We’ve all heard the term “viral.” And no one knows the term better than George Takei, a former crew member on the Enterprise who has found a whole new, outspoken identity on Facebook. Whether it’s gay rights or silly meme-riffic photos, his posts sit at the epicenter of hundreds of thousands of shares. But what does all this sharing look like beyond the like button?
Facebook tapped data visualization specialists at Stamen to answer that exact question. The social network provided anonymous sharing data on three popular Takei posts--which included information like age, gender, and generic user interactions--and Stamen just went wild with the information, building a series of visualizations that bloom like flowers.
The full design story is told over on Stamen’s blog, and it’s a worthy read. You’ll see how Stamen designers started drawing out the data as soon as they got it, combining two disparate ideas (a crystallizing snowflake and a raining line graph) into the final visualization style shared outside the studio. Interestingly enough, Stamen admits to creating a lot of beautiful, failed concepts. The "Arabesque," in particular, is like art come to life, but its details are so soft that the impressive fidelity of sharing is lost in its own style.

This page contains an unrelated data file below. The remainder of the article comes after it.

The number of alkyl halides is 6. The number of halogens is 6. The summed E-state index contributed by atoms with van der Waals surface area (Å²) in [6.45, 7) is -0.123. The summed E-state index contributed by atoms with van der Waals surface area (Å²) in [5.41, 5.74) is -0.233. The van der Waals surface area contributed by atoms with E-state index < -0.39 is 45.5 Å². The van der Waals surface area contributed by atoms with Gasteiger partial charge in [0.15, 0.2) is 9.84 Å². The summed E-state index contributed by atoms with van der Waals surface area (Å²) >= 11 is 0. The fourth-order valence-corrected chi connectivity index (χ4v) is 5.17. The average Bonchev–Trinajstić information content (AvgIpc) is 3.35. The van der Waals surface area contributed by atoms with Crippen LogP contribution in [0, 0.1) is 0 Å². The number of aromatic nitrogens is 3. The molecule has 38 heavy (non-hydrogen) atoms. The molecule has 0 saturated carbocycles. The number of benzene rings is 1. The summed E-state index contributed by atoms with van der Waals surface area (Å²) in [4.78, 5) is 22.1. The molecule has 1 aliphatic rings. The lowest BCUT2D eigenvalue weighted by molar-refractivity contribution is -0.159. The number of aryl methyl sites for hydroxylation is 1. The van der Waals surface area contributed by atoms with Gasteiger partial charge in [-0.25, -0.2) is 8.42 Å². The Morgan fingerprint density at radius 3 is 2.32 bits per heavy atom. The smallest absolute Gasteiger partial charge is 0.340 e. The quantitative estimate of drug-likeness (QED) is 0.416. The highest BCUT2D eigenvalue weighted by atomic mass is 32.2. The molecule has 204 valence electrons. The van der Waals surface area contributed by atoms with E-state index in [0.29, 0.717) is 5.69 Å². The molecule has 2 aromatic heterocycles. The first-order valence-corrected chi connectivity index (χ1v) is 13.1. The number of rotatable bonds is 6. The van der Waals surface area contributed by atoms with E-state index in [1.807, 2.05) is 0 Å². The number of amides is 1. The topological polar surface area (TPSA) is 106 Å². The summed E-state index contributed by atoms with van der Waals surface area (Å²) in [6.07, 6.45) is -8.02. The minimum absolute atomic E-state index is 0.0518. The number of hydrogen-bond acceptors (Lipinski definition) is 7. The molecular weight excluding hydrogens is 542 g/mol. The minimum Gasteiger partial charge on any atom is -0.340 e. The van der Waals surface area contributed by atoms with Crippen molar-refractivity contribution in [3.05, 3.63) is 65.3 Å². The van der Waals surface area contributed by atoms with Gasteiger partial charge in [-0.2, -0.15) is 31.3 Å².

Ultimately, watching George Takei share a simple Photoshop of Marvin the Martian becomes an almost transcendental experience. The visualization starts as Takei’s photo blooms in a spiral. Then, those petals re-bloom, with a countless number of mini branches growing in their wake. Every now and again, the process begins anew, with a huge bloom surge arising out of seemingly nowhere, until so many seeds have sprouted from the same soil that the trend is spent.
I want to use so many cliches to describe this unbelievable animation--fireworks, tentacles, spider legs, starbursts--yet they all fall a little bit short of explaining exactly what it is that we see. Because what we see was never really meant to be seen. It’s server queries. It’s IP addresses. It’s endless people connected by countless algorithms. It’s a mass of digitized communication that’s so complicated that even Facebook is outsourcing the task of visualizing it. Yet at the end of the day, maybe we should find it comforting that mind-numbing data can resemble a simple, beautiful, blooming flower.